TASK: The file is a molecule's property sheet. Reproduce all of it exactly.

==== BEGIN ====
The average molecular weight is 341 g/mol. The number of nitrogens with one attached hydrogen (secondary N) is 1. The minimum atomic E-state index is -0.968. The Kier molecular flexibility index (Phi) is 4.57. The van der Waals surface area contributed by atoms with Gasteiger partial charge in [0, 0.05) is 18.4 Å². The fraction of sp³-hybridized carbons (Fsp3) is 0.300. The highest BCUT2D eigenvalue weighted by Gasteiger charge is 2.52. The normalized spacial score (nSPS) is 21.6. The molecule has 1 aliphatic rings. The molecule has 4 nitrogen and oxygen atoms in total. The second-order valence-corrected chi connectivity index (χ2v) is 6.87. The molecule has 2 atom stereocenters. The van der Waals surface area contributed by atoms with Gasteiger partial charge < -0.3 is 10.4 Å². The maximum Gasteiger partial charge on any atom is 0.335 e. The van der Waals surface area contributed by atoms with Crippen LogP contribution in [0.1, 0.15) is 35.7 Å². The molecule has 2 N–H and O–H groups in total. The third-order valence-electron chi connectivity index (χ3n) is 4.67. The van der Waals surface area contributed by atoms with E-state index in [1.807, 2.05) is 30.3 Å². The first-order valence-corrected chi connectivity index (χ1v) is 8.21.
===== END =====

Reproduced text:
The average molecular weight is 341 g/mol. The number of nitrogens with one attached hydrogen (secondary N) is 1. The minimum atomic E-state index is -0.968. The Kier molecular flexibility index (Phi) is 4.57. The van der Waals surface area contributed by atoms with Gasteiger partial charge in [0, 0.05) is 18.4 Å². The fraction of sp³-hybridized carbons (Fsp3) is 0.300. The highest BCUT2D eigenvalue weighted by Gasteiger charge is 2.52. The normalized spacial score (nSPS) is 21.6. The molecule has 1 aliphatic rings. The molecule has 4 nitrogen and oxygen atoms in total. The second-order valence-corrected chi connectivity index (χ2v) is 6.87. The molecule has 2 atom stereocenters. The van der Waals surface area contributed by atoms with Gasteiger partial charge < -0.3 is 10.4 Å². The maximum Gasteiger partial charge on any atom is 0.335 e. The van der Waals surface area contributed by atoms with Crippen LogP contribution in [0.1, 0.15) is 35.7 Å². The molecule has 2 N–H and O–H groups in total. The third-order valence-electron chi connectivity index (χ3n) is 4.67. The van der Waals surface area contributed by atoms with E-state index in [1.807, 2.05) is 30.3 Å². The first-order valence-corrected chi connectivity index (χ1v) is 8.21.